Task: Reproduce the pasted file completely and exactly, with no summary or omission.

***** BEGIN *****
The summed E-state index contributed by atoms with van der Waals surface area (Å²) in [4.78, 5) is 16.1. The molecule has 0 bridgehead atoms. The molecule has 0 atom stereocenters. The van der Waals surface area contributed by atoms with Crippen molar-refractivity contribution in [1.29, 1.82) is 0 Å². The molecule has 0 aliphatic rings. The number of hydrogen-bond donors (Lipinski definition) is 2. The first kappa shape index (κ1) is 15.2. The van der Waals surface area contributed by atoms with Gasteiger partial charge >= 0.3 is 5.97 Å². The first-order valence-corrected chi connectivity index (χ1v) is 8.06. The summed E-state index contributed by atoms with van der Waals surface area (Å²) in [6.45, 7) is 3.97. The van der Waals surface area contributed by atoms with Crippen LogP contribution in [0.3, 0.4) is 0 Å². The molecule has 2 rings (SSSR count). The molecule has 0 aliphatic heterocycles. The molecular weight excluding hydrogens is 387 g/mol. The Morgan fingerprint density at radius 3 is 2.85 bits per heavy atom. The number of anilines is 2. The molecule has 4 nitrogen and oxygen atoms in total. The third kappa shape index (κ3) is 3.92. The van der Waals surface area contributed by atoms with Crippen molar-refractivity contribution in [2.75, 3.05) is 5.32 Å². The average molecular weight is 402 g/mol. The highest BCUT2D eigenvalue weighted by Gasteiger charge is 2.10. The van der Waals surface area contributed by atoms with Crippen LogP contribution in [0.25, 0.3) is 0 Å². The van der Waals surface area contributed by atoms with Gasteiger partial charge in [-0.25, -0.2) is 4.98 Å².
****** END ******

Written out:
The summed E-state index contributed by atoms with van der Waals surface area (Å²) in [4.78, 5) is 16.1. The molecule has 0 bridgehead atoms. The molecule has 0 atom stereocenters. The van der Waals surface area contributed by atoms with Crippen molar-refractivity contribution in [1.29, 1.82) is 0 Å². The molecule has 0 aliphatic rings. The number of hydrogen-bond donors (Lipinski definition) is 2. The first kappa shape index (κ1) is 15.2. The van der Waals surface area contributed by atoms with Gasteiger partial charge >= 0.3 is 5.97 Å². The first-order valence-corrected chi connectivity index (χ1v) is 8.06. The summed E-state index contributed by atoms with van der Waals surface area (Å²) in [6.45, 7) is 3.97. The van der Waals surface area contributed by atoms with Crippen LogP contribution in [0.3, 0.4) is 0 Å². The molecule has 2 rings (SSSR count). The molecule has 0 aliphatic heterocycles. The molecular weight excluding hydrogens is 387 g/mol. The Morgan fingerprint density at radius 3 is 2.85 bits per heavy atom. The number of anilines is 2. The molecule has 4 nitrogen and oxygen atoms in total. The third kappa shape index (κ3) is 3.92. The van der Waals surface area contributed by atoms with Crippen molar-refractivity contribution in [2.75, 3.05) is 5.32 Å². The average molecular weight is 402 g/mol. The highest BCUT2D eigenvalue weighted by Gasteiger charge is 2.10. The van der Waals surface area contributed by atoms with Crippen LogP contribution in [0.25, 0.3) is 0 Å². The van der Waals surface area contributed by atoms with Gasteiger partial charge in [-0.25, -0.2) is 4.98 Å².